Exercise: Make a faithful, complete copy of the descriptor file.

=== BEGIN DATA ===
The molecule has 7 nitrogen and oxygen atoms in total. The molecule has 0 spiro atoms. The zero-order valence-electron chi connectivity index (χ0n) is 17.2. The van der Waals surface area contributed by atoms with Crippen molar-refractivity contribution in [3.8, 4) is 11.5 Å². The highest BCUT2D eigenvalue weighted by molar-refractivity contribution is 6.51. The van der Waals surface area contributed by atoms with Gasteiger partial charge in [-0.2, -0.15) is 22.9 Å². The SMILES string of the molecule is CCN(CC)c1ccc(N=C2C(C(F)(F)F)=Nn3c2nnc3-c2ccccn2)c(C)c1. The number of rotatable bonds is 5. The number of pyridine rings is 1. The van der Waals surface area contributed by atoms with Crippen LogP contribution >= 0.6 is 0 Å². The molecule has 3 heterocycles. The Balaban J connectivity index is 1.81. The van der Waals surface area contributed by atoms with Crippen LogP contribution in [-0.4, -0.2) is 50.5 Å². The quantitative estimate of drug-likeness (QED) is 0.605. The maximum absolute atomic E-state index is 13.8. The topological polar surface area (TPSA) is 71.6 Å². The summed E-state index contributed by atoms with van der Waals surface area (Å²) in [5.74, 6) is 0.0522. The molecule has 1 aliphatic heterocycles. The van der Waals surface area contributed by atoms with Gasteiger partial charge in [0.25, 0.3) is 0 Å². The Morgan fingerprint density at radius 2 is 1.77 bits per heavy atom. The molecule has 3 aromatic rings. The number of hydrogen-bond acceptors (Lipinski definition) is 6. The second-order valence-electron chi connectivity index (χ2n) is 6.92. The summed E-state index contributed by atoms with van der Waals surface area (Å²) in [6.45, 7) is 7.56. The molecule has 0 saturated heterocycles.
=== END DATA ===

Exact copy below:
The molecule has 7 nitrogen and oxygen atoms in total. The molecule has 0 spiro atoms. The zero-order valence-electron chi connectivity index (χ0n) is 17.2. The van der Waals surface area contributed by atoms with Crippen molar-refractivity contribution in [3.8, 4) is 11.5 Å². The highest BCUT2D eigenvalue weighted by molar-refractivity contribution is 6.51. The van der Waals surface area contributed by atoms with Gasteiger partial charge in [-0.2, -0.15) is 22.9 Å². The SMILES string of the molecule is CCN(CC)c1ccc(N=C2C(C(F)(F)F)=Nn3c2nnc3-c2ccccn2)c(C)c1. The number of rotatable bonds is 5. The number of pyridine rings is 1. The van der Waals surface area contributed by atoms with Crippen LogP contribution >= 0.6 is 0 Å². The molecule has 3 heterocycles. The Balaban J connectivity index is 1.81. The van der Waals surface area contributed by atoms with Crippen LogP contribution in [-0.4, -0.2) is 50.5 Å². The quantitative estimate of drug-likeness (QED) is 0.605. The maximum absolute atomic E-state index is 13.8. The topological polar surface area (TPSA) is 71.6 Å². The summed E-state index contributed by atoms with van der Waals surface area (Å²) in [5.74, 6) is 0.0522. The molecule has 1 aliphatic heterocycles. The van der Waals surface area contributed by atoms with Gasteiger partial charge in [0.25, 0.3) is 0 Å². The Morgan fingerprint density at radius 2 is 1.77 bits per heavy atom. The molecule has 3 aromatic rings. The number of hydrogen-bond acceptors (Lipinski definition) is 6. The second-order valence-electron chi connectivity index (χ2n) is 6.92. The summed E-state index contributed by atoms with van der Waals surface area (Å²) in [6.45, 7) is 7.56. The molecule has 0 saturated heterocycles.